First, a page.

Cobwebs, the Way I Talk, and Shallow Rabbit Holes

So, yeah… it’s been a while since I posted anything. I’ve been thinking about New Year’s Resolutions and just in case I decide one of my resolutions is to resume blogging, I thought I should see if everything is still working. It is.

WordPress is updated and it took most of the afternoon to rid the place of spam comments. I’m not sure I got them all. I also updated the spam blocker.

To get things started, here’s something that has caught my interest this week: How Y’all, Youse and You Guys Talk.

Big picture last q roundabout

Oddly enough, I did not answer “y’all” to the first question. It’s still “you guys” most of the time even though I’ve lived in the South for over 40 years after growing up in SW Colorado. So, the general geographic area is OK, but the shading is all wrong. I have never lived more than 10 miles east of the Texas border. I have never been to Columbus  GA, I drove through Mobile AL once about 20 years ago, and visited Montgomery AL for the first time this past September.

I was so surprised by the results that I’ve taken the test several times. My very first results were Birmingham, Montgomery, Mobile. When I answered “y’all”, I got Jackson, Birmingham, Columbus. The results can’t be compared exactly, because the questions vary a bit each time.

So many things to question about this test. First, the ultimate map puts me so firmly in the South when more than half my answers to questions were accompanied by small maps that either orange or light blue all over. Two other questions yielded maps that were decidedly blue in the area the test decides I’m from, my choice of “you guys” being the prime example.

Several cousins took the test and we compared the results on Facebook to further reduce the scientific validity of this whole thing. It was fun. Some of the results were exactly where the person lives now and has for his/her whole life, along with their parents. Where the results got interesting were among those of us who were born well away from where we now live. Even though we don’t perceive our speech changing all that much, the fact that there chinks the test noted but classified in ways that stuck us as odd is interesting. Interesting without much depth, but I am noting the results in the genealogy file just for kicks.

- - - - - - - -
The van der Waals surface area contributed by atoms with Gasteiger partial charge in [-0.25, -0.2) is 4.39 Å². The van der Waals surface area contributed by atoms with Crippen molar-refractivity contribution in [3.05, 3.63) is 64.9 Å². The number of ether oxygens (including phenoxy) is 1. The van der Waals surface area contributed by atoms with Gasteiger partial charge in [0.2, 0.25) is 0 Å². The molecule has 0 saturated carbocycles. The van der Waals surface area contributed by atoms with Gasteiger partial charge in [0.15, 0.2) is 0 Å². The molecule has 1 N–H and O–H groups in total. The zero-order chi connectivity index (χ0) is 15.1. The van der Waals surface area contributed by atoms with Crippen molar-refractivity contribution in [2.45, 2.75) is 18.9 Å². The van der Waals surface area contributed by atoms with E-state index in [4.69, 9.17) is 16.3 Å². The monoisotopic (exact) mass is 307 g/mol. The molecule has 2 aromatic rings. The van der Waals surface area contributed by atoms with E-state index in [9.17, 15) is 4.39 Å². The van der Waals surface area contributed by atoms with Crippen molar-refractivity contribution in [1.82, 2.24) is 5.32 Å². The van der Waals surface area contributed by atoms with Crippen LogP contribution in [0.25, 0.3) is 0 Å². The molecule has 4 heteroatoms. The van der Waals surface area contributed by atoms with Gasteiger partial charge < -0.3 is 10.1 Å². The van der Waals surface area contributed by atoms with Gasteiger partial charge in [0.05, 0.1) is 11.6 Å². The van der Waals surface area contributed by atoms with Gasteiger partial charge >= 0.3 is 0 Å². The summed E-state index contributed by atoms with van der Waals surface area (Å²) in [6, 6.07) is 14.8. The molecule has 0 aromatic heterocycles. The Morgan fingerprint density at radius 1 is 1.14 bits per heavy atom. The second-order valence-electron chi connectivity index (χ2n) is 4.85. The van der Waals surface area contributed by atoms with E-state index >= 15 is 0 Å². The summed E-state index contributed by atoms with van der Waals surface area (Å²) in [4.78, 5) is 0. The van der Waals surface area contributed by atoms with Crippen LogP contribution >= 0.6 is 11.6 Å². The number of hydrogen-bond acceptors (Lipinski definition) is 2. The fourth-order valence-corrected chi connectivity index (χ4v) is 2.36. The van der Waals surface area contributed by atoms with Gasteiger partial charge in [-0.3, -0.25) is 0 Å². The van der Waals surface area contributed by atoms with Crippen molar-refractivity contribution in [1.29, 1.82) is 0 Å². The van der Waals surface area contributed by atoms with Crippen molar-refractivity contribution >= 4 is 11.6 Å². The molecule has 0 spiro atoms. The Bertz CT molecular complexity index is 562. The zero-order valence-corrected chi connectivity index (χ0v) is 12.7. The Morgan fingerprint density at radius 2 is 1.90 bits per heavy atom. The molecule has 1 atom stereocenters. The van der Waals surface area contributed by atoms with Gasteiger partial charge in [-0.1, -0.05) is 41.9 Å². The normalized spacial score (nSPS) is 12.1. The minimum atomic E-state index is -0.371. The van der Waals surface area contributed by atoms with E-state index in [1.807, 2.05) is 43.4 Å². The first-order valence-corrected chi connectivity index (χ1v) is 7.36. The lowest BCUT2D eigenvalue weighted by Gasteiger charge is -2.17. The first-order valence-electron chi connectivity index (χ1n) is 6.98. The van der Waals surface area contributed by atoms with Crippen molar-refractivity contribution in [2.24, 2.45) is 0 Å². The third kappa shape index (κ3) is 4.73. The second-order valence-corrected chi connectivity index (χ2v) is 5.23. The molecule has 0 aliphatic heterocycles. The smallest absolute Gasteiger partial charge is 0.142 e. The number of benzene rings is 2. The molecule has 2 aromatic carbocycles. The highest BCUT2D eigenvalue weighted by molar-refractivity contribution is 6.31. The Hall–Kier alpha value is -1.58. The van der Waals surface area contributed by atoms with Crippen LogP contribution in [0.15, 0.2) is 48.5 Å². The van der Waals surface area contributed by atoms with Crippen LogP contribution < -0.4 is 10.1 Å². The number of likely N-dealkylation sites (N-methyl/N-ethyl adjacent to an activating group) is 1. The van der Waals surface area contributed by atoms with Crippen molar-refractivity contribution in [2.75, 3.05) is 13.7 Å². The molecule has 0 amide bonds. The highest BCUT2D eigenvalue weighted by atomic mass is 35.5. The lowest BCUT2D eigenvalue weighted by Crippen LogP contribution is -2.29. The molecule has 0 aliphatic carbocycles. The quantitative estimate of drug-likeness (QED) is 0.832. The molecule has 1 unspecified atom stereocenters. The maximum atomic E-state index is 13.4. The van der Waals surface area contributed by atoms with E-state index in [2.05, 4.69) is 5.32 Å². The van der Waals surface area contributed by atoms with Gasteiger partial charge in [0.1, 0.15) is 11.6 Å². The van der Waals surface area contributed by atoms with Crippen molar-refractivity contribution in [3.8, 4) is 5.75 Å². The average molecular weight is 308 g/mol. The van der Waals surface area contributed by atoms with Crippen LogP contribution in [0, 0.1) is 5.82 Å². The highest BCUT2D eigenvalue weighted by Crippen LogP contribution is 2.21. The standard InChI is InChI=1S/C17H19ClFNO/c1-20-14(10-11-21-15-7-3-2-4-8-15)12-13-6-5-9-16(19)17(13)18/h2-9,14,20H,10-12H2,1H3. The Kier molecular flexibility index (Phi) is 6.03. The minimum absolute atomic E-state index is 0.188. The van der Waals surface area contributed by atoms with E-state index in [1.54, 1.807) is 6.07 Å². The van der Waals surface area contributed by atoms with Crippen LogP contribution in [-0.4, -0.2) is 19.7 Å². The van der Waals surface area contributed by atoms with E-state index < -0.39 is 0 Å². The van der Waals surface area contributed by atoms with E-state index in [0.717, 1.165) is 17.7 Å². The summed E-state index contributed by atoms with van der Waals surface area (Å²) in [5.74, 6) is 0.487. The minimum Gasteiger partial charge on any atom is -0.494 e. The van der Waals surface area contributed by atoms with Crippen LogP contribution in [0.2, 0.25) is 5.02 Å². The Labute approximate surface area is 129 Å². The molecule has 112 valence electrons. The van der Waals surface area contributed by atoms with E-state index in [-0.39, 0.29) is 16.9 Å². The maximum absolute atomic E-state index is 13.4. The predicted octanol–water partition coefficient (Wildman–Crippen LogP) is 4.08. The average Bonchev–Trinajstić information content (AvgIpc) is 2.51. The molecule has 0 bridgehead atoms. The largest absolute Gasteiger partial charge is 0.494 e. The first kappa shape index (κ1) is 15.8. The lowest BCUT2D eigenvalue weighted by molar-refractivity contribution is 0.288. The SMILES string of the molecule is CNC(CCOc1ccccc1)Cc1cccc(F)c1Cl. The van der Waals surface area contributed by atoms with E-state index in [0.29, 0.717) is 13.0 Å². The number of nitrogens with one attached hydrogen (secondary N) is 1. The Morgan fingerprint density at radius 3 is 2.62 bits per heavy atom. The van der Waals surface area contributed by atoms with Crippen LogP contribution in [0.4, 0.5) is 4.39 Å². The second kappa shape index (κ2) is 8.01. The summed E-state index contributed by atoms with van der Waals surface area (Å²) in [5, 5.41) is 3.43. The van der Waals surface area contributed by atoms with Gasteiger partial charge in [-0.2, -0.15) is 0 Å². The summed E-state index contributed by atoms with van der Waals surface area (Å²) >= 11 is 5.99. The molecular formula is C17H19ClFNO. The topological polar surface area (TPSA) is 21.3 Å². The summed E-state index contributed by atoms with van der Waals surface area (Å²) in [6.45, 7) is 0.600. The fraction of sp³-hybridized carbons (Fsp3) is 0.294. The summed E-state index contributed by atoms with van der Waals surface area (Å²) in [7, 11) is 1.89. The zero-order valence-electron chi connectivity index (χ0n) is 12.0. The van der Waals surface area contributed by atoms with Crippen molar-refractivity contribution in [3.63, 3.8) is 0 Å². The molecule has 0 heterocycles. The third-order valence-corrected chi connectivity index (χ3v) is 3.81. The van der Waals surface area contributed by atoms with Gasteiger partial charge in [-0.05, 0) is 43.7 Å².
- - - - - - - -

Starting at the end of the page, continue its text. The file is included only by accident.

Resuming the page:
Haphazard Links And Whatnots

I caught a cold. Maybe it would be more accurate to say it caught me because I certainly wasn’t chasing it. It morphed into a raging bull of a sinus infection and is threatening bronchitis. So I finally called my doctor today. I’ve got drugs!

Had I not really wanted to go to S. Carolina in a few days to attend a beach wedding and get to see some of my favorite people, I might have suffered in silence for another week or so until this thing clears itself up. Well, not exactly in silence. Between the hacking cough, moans, groans, and complaints of why me, why now, and… well, suffering in silence is not my forte.

Speaking of silence… remember this sound? If you do, you are either an old (but connected) fart or you live in some totally boondocks area. Or you could be younger and remember this as a sort of lullaby because Momma was going online as soon as she could get you to bed!

Boondock is an interesting word. It’s derived from Tagalog bundok, meaning mountain and came into use in the U.S. after WWII. I’m thrilled to learn another Tagolog word that I can remember other than “utot“.  

Speaking of smelly — Glenn Beck really let one go when he said that evolution is being forced down our throats because he’s never seen a half-monkey, half person. A few of the more strident “lefty” sites have ridiculed him without really laying out why he is “not even wrong“. Elisheva Hannah Levin is explaining everything clearly in a series of posts. The first two are Glenn Beck’s Monkey Show: Overview and Glenn Beck’s Monkey Show: Not Even Wrong. Check Ragamuffin Studies for the third in the series.    

From not even wrong to just plain wrong… Amity Shlaes explains the rules of the game. Will politicians ever learn to play fair?

Heck, politicians have trouble playing in tune at all. They don’t know what the frequency is any more than did Dan Rather’s assailants.

The Art Of The Written Word

Margaret Shepherd, artist, calligrapher, author, is trying to bring civilization back with the stroke of a pen.

Being essentially uncivilized myself, is anyone surprised that I hadn’t heard of her before now? Writing thank you notes fills me with dread and anxiety. I can count the number of personal letters I’ve written in my life on one hand easily. Complaint letters are my forte, but I’ve stopped writing them too.

I have been on the receiving end of notes and letters that thrill me when I picked them out of the mailbox, so that makes my not returning that joy even more egregious. I’m a bit ashamed of myself right now. Blogging and short emails make up for this not one bit.